What is Call Waiting?

What is Call Waiting? – Dstny explains!

Sometimes you want to know if you have calls waiting, for example, if you're stuck in a long phone call but expecting another call. Perhaps you're on hold to book a doctor's appointment while also waiting for that crucial call from your job – then it's good to have Call Waiting activated. Call Waiting is a smart feature that allows a person engaged in a call to be notified simply that another call is incoming, giving them the opportunity to end the current call and answer the incoming one instead.

If you use the Call Waiting feature on a phone with a display or in a Softphone, you may also, in some cases, see who the incoming call is from.

How does Call Waiting work?

The Call Waiting feature can be used on most phones so you don't miss calls. You can have the feature on mobile phones, many landline solutions, and in your Softphone, i.e., your phone on the computer.

When a call is waiting, you hear two discreet tones alerting you that someone else is trying to reach you. Call Waiting can be a very useful function for those who want to avoid missing important calls.


Do you need to activate Call Waiting?

It can vary a bit from phone to phone whether you need to activate the feature to hear if there are calls waiting or not. In many cases, it is activated as a default directly on the phone, but sometimes you need to go in and make a setting for Call Waiting to be activated. If you're unsure, you can always go to settings on your mobile phone, where you usually can see if it's activated or not. You can also contact your operator and ask them to help you activate it if the settings are not directly available on the phone.

Activate Call Waiting on iPhone
If you have an iPhone, you'll find Call Waiting under settings. Click on the Settings app. Then click on Phone. There you'll find the option for Call Waiting, click on Call Waiting, and activate the option. Now Call Waiting is activated on your iPhone.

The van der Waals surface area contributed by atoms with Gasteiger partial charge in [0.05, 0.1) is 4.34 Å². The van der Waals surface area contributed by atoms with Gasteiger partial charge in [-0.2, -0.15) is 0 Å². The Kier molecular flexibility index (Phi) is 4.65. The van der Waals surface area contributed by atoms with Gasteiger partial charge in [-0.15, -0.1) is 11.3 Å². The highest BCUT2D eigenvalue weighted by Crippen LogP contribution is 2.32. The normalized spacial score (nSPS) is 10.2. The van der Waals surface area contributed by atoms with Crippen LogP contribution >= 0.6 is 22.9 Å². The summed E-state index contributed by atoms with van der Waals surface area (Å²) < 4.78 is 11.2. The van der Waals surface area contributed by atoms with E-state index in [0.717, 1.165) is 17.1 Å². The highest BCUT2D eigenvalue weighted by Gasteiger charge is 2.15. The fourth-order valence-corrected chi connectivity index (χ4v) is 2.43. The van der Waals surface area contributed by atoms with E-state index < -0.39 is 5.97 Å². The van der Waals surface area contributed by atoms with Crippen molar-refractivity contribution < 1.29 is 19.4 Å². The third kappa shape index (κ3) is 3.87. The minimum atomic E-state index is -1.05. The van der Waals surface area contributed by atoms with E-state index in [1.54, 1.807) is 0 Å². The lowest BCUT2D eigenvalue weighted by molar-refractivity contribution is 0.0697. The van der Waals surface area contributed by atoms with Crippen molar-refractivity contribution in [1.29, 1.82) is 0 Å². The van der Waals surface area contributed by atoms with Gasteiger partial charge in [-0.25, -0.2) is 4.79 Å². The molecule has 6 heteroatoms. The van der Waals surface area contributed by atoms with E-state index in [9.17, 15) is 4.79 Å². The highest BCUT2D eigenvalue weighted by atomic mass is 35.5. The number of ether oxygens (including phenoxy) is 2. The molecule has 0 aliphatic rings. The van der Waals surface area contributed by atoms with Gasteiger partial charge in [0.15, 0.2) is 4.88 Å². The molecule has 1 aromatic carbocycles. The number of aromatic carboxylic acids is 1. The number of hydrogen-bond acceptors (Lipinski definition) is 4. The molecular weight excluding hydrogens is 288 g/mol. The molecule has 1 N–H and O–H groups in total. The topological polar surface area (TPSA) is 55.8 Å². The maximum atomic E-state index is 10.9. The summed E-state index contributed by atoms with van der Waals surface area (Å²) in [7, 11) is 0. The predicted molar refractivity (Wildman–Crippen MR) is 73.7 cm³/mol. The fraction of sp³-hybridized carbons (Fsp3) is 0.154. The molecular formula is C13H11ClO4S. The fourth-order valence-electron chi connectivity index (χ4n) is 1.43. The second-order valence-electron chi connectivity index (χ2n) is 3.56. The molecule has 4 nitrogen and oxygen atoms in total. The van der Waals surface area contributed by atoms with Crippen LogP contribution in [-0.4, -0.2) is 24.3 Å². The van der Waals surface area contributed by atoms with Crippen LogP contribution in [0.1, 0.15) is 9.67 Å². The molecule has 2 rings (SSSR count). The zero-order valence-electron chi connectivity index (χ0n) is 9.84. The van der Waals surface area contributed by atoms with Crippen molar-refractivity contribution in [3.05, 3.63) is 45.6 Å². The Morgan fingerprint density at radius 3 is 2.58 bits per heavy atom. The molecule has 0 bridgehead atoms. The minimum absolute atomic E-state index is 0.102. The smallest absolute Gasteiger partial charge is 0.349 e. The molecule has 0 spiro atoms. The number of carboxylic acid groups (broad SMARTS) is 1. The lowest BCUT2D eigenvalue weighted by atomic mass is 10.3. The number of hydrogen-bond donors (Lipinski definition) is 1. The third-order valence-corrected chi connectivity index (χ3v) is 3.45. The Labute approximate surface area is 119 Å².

See who's calling

Most phones today, both mobile and landline, have a display. When you hear two beeps during the ongoing call, you can look at the display to see who's calling. This gives you the opportunity to choose whether to continue with the ongoing call or take the new one.

For business owners, Call Waiting can save a lot of time. If a customer you've been trying to reach for a long time finally calls while you're in another call, it's good to answer. Then you don't have to continue trying to call and chase the person you really need to get in touch with.

Call Waiting also provides the opportunity not to answer a call. Perhaps you're waiting for an important call but see that it's a person you don't want to talk to calling when you're in another call – then you don't have to answer and can avoid taking the call.


Shared lines

When a call is waiting, an audible signal is created at the recipient's end. Because of this, Call Waiting can cause dialed internet connections to disconnect. Therefore, the function is often deactivated on shared voice lines used for dial-up modems. However, Call Waiting has no impact on DSL connections.

The history behind Call Waiting

So when did people start using Call Waiting? The feature was introduced in North America in the early 1970s, at the same time as the first generation of electronic switches was built by Western Electric. It was the Electronic Signaling System 1 that began replacing an older generation of mechanical telephone exchanges. In the beginning, some smaller communities could offer their businesses the Call Waiting function on a specific telephone exchange. For example, telephone customers in Trenton, Michigan, had to have a phone number that started with 671 to be able to use Call Waiting because the phone numbers starting with 671 were the only ones in the area supported by the new ESS switches (Electronic Signaling System). But the demand grew from customers, and as the old switches were replaced, more people gained access to Call Waiting.

During the same period, Call Waiting was also launched around Europe. In Europe, the function came with the first digital switching systems like Ericsson AX, Alcatel E10, and System 12. Other digital systems also supported the service, such as System X in the UK. In the 1980s, switching systems like the German Siemens/Bosch EWSD got the Call Waiting function.

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